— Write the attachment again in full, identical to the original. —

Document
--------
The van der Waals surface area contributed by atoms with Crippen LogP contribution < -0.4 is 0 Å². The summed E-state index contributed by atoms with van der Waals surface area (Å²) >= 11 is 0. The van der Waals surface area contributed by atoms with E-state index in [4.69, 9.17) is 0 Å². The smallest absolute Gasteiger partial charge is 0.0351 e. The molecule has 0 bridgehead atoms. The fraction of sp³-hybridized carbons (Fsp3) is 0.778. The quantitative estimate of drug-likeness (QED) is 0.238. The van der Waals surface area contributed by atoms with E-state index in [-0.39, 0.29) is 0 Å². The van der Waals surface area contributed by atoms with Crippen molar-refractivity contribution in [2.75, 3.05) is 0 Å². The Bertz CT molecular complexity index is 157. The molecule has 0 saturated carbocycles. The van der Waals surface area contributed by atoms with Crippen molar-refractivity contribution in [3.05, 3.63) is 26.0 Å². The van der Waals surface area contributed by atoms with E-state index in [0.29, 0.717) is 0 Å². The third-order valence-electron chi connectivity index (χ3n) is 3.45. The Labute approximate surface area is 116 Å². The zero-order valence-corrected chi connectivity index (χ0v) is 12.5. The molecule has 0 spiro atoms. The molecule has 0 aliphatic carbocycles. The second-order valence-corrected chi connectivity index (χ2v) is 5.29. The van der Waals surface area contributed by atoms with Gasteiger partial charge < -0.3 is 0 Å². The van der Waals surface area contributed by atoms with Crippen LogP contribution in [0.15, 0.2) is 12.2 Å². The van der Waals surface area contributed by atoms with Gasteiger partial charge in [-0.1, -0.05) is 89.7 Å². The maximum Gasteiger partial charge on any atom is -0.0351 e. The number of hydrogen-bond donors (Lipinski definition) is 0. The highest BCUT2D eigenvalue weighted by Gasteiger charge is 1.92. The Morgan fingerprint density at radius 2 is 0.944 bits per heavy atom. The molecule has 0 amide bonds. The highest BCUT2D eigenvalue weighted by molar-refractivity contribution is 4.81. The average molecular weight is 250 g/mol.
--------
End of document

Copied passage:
The van der Waals surface area contributed by atoms with Crippen LogP contribution < -0.4 is 0 Å². The summed E-state index contributed by atoms with van der Waals surface area (Å²) >= 11 is 0. The van der Waals surface area contributed by atoms with E-state index in [4.69, 9.17) is 0 Å². The smallest absolute Gasteiger partial charge is 0.0351 e. The molecule has 0 bridgehead atoms. The fraction of sp³-hybridized carbons (Fsp3) is 0.778. The quantitative estimate of drug-likeness (QED) is 0.238. The van der Waals surface area contributed by atoms with E-state index in [-0.39, 0.29) is 0 Å². The van der Waals surface area contributed by atoms with Crippen molar-refractivity contribution in [2.75, 3.05) is 0 Å². The Bertz CT molecular complexity index is 157. The molecule has 0 saturated carbocycles. The van der Waals surface area contributed by atoms with Crippen molar-refractivity contribution in [3.05, 3.63) is 26.0 Å². The van der Waals surface area contributed by atoms with E-state index in [0.29, 0.717) is 0 Å². The third-order valence-electron chi connectivity index (χ3n) is 3.45. The Labute approximate surface area is 116 Å². The zero-order valence-corrected chi connectivity index (χ0v) is 12.5. The molecule has 0 spiro atoms. The molecule has 0 aliphatic carbocycles. The second-order valence-corrected chi connectivity index (χ2v) is 5.29. The van der Waals surface area contributed by atoms with Gasteiger partial charge < -0.3 is 0 Å². The van der Waals surface area contributed by atoms with Crippen LogP contribution in [0.15, 0.2) is 12.2 Å². The van der Waals surface area contributed by atoms with Gasteiger partial charge in [-0.1, -0.05) is 89.7 Å². The maximum Gasteiger partial charge on any atom is -0.0351 e. The number of hydrogen-bond donors (Lipinski definition) is 0. The highest BCUT2D eigenvalue weighted by Gasteiger charge is 1.92. The Morgan fingerprint density at radius 2 is 0.944 bits per heavy atom. The molecule has 0 amide bonds. The highest BCUT2D eigenvalue weighted by molar-refractivity contribution is 4.81. The average molecular weight is 250 g/mol.